Here are more places to locate last-minute Y2K help on the Web
My last column dealt with last-minute year 2000 software fixes. Here are some helpful Web sites for other types of last-minute fixes.
A General Services Administration site, at y2k.lmi.org/gsa/y2kproducts/category.cfm
, has a readiness database of building-related items from entry controls to carbon dioxide and halon fire-suppression systems.
' The Chief Information Officers Council's Federal Y2K page, at www.y2k.policyworks.gov/
, has a large database of commercial software readiness information, searchable by vendor or product.
' The Food and Drug Administration maintains a clearinghouse for biomedical equipment at www.fda.gov/cdrh/yr2000/y2kintro.html
' A consumer-oriented database, at www.y2kbase.com/
, contains data about automotive devices, appliances, office equipment and other electrical items. So far, it is mostly links for company sites, some of which I found less than comforting.
General Motors Corp.'s statement boiled down to, 'GM anticipates no problems with past, current or future model vehicles, and no significant disruption of GM's business as a result of the year 2000 problem.' That sounds a bit optimistic to me.
Some electronics vendor links I visited did go into detail, such as RCA's Thompson Consumer Electronics site, at www.nipper.com/y2kCOmp.asp
. The site identified minor problems with videocassette recorders dating back to 1991 and 1992, for example.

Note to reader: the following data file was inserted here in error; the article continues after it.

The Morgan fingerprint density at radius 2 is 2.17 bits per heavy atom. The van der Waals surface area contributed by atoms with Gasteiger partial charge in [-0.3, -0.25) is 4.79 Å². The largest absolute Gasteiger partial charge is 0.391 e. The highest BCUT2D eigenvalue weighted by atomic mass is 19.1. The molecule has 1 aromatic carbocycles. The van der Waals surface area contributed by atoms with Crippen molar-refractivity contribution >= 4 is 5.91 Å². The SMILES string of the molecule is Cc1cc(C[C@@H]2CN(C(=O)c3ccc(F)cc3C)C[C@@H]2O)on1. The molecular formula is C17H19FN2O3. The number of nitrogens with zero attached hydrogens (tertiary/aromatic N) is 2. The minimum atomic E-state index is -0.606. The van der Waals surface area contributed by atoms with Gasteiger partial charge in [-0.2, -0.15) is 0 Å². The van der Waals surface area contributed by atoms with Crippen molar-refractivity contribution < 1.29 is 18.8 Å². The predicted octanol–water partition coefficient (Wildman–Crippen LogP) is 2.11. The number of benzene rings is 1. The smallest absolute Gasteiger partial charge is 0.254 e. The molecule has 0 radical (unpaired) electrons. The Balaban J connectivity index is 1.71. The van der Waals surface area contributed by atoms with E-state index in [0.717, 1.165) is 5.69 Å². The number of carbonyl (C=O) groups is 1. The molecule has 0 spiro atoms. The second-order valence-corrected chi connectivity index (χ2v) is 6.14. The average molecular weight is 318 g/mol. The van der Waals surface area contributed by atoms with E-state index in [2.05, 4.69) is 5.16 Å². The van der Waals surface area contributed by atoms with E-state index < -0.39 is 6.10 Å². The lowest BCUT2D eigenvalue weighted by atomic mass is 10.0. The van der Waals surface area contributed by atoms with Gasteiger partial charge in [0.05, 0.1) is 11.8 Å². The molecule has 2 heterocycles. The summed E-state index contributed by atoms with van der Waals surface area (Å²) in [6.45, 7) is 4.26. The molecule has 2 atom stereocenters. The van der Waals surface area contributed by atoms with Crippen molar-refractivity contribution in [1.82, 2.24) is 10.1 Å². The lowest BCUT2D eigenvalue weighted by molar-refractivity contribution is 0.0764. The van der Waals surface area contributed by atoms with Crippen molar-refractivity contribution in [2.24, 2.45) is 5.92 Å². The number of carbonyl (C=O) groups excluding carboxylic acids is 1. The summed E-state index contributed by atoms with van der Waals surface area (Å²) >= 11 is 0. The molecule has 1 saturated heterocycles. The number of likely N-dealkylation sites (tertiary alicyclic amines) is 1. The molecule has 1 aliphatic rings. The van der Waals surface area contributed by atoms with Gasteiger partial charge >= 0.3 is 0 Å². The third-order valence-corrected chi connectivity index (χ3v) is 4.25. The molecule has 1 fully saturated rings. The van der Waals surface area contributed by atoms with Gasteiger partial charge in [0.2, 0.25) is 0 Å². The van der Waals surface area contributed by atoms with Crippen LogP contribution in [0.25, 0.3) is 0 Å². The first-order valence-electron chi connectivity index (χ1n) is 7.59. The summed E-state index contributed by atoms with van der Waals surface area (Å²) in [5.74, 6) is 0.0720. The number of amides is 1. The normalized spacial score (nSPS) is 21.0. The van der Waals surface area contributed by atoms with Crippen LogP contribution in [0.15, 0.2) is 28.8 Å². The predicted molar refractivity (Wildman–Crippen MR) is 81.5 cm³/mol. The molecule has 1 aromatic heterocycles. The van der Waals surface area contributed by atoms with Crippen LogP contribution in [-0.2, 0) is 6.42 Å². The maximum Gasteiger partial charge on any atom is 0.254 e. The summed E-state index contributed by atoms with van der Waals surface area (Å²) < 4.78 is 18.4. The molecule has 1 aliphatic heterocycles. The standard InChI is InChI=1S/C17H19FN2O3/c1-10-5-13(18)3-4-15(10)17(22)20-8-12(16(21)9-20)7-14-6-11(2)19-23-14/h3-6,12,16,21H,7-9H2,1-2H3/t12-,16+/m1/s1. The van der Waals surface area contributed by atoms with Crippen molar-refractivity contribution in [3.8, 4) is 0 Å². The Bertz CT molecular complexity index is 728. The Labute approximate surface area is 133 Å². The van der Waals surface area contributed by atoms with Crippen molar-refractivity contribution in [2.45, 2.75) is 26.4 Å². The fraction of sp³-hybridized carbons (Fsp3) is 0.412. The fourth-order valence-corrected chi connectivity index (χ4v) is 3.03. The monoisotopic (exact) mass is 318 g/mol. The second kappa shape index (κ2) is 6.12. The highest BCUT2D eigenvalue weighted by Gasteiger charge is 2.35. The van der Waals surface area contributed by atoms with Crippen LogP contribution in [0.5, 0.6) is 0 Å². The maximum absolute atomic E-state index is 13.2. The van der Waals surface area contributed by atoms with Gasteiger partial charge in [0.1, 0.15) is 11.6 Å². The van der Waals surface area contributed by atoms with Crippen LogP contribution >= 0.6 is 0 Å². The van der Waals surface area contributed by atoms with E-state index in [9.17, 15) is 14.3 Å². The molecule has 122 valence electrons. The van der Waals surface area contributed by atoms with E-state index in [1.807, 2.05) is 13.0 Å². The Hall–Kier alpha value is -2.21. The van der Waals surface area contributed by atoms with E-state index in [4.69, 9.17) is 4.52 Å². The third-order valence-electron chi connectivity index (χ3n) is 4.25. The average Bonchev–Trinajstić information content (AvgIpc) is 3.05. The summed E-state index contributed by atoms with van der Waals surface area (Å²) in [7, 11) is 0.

' The Consumer Electronics Manufacturers Association site, at www.cemacity.org/govt/cema2000.htm
, confidently asserted that 'most consumer electronics products will not encounter problems with the 2000 date change.' But the site contradicted itself, saying, 'Only products using calendar year data may be affected ... VCRs, TV/VCR combinations, camcorders, fax machines, personal computers, and home automation and security products.'
' The American Red Cross year 2000 site, at www.redcross.org/Y2K.html
, has good information and lots of links to other useful sites.
' Wisconsin maintains an interesting site, at datcp.state.wi.us/y2k/
, with ways to test consumer devices you find around an office, plus links to many manufacturers' sites. The most striking thing is a report stating that 93 percent of pre-1997 PCs have year 2000 problems, and 47 percent of later models also do.
The RX2000 Solutions Institute maintains one of the few medical equipment sites, except for the FDA site mentioned above. At www.rx2000.org/
, you can find out about pharmaceutical manufacturers and medical device and diagnostic equipment. You can even sign up for a free medical alert e-mail service.
The page, at www.rx2000.org/data/documents/submitted/15_devices.htm
, shows a list of medical and lab devices such as defibrillators and blood gas analyzers that do not handle the date change properly.
' Top agency managers, in addition to checking GSA's building-related database, should visit www.boma.org/year2000/
for the Building Owners and Managers Association's view of the situation.
There are articles, as well as two booklets, you can order on facility preparedness. Checklists will help you quiz the landlords of buildings your agency rents. There is also a questionnaire to send to equipment suppliers.
For sheer shock value, take a look at the April member preparedness survey at www.boma.org/year2000/survey/year_2000_survey.htm
' Electronic Data Systems Corp. maintains a searchable vendor database, at www.vendor2000.com/
. It has contact information and a list of product readiness statements, along with significant information about who declared an item 2000-ready.
With tens of thousands of listings, the Vendor2000 site is a great place to begin a readiness search even if you are only looking for e-mail and Web addresses.
Perhaps none of the sites has exactly what you need today, but all are likely to reveal new information as time goes on. Check back occasionally.John McCormick, a free-lance writer and computer consultant, has been working with computers since the early 1960s. E-mail him at [email protected].